Houston One of the largest and best known ways that workers are ripped off is known euphemistically as “classification,” meaning whether a worker is classified as an employee or an independent subcontractor. The Department of Labor has largely failed to police this area effectively which has led to an accelerating rate of casual or contingent employment in recent decades under the rubric of the self-employed or independent subcontractors or freelancers or whatever you may want to call them. Some are now arguing there may be hope for some of these workers because there is a new sheriff in town because of the heightened scrutiny forced under the mandatory coverage provisions of the Affordable Care Act, and, big drum-roll, it’s the IRS to the rescue of workers. Who would have ever thought it? Is this hope or hype though?
The reason and wherefore is straightforward. Employers with more than fifty (50) workers have to provide health care. Not surprisingly a lot of employers would just as soon noodle around that magic number and many have talked plainly about how they might be able to reclassify enough of their workers as part time or subcontractors to put their direct workforce to below the fifty worker requirement.
It goes without saying that employers have a lot of incentives to cheat their workers, not just on health insurance. As contractors, a worker is responsible for their own social security, Medicare payments, and regular taxes. As direct employees, a worker matches only half of such payroll based taxes and their bosses pay the other half.
The IRS told the New York Times though that they were going to handle this classification concern through their “employment tax examination program” and a form, the SS-8. Frankly, that doesn’t sound like a new sheriff at all. That sounds like a rent-a-cop driving around the neighborhood that never gets out of their cars in an urban fake policing security scheme. It reminds me of when the IRS had the responsibility of making sure that household domestic workers were actually paid the federal minimum wage beginning in 1978 and had social security paid for their labor. Our Household Workers Organizing Committee in New Orleans successfully sued the IRS for enforcement of the minimum wage at least for the few brave souls paying social security taxes, but even that was a fight to win in the settlement. And, decades later it’s still honored more in the breach as millions of informal workers are paid less than the minimum with no benefits.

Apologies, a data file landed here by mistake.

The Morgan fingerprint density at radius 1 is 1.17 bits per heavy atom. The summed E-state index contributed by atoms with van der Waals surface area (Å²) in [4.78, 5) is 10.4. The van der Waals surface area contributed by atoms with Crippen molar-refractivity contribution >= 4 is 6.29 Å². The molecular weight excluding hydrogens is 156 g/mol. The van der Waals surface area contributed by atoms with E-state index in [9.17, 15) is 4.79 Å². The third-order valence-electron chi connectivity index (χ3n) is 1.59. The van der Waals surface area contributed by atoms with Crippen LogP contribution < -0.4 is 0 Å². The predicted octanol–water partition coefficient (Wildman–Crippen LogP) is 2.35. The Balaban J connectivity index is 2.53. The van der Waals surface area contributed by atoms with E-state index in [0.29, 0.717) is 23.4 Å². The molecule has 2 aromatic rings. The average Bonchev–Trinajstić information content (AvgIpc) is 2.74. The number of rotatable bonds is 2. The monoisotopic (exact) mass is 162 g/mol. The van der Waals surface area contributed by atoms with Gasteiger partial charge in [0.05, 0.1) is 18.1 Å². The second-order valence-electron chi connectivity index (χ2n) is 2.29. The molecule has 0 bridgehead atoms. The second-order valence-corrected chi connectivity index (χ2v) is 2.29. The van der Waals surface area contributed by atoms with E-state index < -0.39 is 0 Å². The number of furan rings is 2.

This problem urgently needs to be solved, but so far the IRS as the solution sounds more like hope than it does a plan.
New Orleans More than a thousand fast food workers rallied at a convention center near O’Hare Airport in Chicago in a boisterous, morale boosting event sponsored by the Service Employees International Union in the on-going campaign for a living wage. More interesting is the ongoing effort by the union to define the employer for many of these workers, determine whether there is a co-employer status between the parent companies and franchisees, and puzzle out a real organizing strategy across thousands and thousands of different locations.
Having been there and done this before, let’s start with the obvious. It is incredibly difficult to win a co-employer case before the NLRB! Some years ago Local 100 had Waste Management, the garbage company, by the short hairs as a joint employer employing the “hoppers” or manual laborers working the business end of the truck loading the garbage into the hopper and recruited and paid by their subcontractor on a cost-plus agreement. We endured a lengthy and expensive hearing and had the company cold, but we were missing a “smoking gun,” which we later found incidentally, that would have established the co-employer status in correspondence on company letterhead, so we narrowly lost, took the election and won, rather than going through another five or six years of court appeals.